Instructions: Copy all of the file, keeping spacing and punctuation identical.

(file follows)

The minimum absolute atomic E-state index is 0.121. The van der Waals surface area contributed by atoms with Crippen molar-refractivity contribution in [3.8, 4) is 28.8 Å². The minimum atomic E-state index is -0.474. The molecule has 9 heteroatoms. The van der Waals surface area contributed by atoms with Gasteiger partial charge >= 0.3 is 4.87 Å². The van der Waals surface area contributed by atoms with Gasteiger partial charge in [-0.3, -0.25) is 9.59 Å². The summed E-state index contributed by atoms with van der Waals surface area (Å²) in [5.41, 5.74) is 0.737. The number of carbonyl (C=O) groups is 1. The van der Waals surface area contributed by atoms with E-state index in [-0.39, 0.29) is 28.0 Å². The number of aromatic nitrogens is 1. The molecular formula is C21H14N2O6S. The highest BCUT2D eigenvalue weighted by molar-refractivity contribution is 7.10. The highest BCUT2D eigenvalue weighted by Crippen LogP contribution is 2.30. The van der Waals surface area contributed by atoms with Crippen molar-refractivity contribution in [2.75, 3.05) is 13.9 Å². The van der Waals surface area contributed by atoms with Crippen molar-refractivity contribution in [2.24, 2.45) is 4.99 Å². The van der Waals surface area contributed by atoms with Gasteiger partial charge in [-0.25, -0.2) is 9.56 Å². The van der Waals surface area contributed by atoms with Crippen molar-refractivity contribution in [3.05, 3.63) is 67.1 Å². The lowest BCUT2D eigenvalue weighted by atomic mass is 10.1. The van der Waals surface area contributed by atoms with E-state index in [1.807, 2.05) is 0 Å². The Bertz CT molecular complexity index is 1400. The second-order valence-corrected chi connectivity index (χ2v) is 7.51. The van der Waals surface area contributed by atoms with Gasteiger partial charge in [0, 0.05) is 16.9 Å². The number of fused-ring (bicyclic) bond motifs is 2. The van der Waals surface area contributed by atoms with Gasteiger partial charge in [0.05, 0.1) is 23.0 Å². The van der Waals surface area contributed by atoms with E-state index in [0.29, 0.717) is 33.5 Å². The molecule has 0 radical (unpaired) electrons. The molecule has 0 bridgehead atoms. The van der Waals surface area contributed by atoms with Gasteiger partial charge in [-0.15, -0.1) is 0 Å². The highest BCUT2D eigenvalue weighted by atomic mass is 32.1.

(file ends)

The minimum absolute atomic E-state index is 0.121. The van der Waals surface area contributed by atoms with Crippen molar-refractivity contribution in [3.8, 4) is 28.8 Å². The minimum atomic E-state index is -0.474. The molecule has 9 heteroatoms. The van der Waals surface area contributed by atoms with Gasteiger partial charge >= 0.3 is 4.87 Å². The van der Waals surface area contributed by atoms with Gasteiger partial charge in [-0.3, -0.25) is 9.59 Å². The summed E-state index contributed by atoms with van der Waals surface area (Å²) in [5.41, 5.74) is 0.737. The number of carbonyl (C=O) groups is 1. The van der Waals surface area contributed by atoms with E-state index in [-0.39, 0.29) is 28.0 Å². The number of aromatic nitrogens is 1. The molecular formula is C21H14N2O6S. The highest BCUT2D eigenvalue weighted by molar-refractivity contribution is 7.10. The highest BCUT2D eigenvalue weighted by Crippen LogP contribution is 2.30. The van der Waals surface area contributed by atoms with Crippen molar-refractivity contribution in [2.75, 3.05) is 13.9 Å². The van der Waals surface area contributed by atoms with Crippen molar-refractivity contribution in [2.24, 2.45) is 4.99 Å². The van der Waals surface area contributed by atoms with Gasteiger partial charge in [-0.25, -0.2) is 9.56 Å². The van der Waals surface area contributed by atoms with Crippen molar-refractivity contribution in [3.05, 3.63) is 67.1 Å². The lowest BCUT2D eigenvalue weighted by atomic mass is 10.1. The van der Waals surface area contributed by atoms with E-state index in [1.807, 2.05) is 0 Å². The Bertz CT molecular complexity index is 1400. The second-order valence-corrected chi connectivity index (χ2v) is 7.51. The van der Waals surface area contributed by atoms with Gasteiger partial charge in [0, 0.05) is 16.9 Å². The number of fused-ring (bicyclic) bond motifs is 2. The van der Waals surface area contributed by atoms with Gasteiger partial charge in [0.05, 0.1) is 23.0 Å². The van der Waals surface area contributed by atoms with E-state index in [0.29, 0.717) is 33.5 Å². The molecule has 0 radical (unpaired) electrons. The molecule has 0 bridgehead atoms. The van der Waals surface area contributed by atoms with Gasteiger partial charge in [-0.15, -0.1) is 0 Å². The highest BCUT2D eigenvalue weighted by atomic mass is 32.1.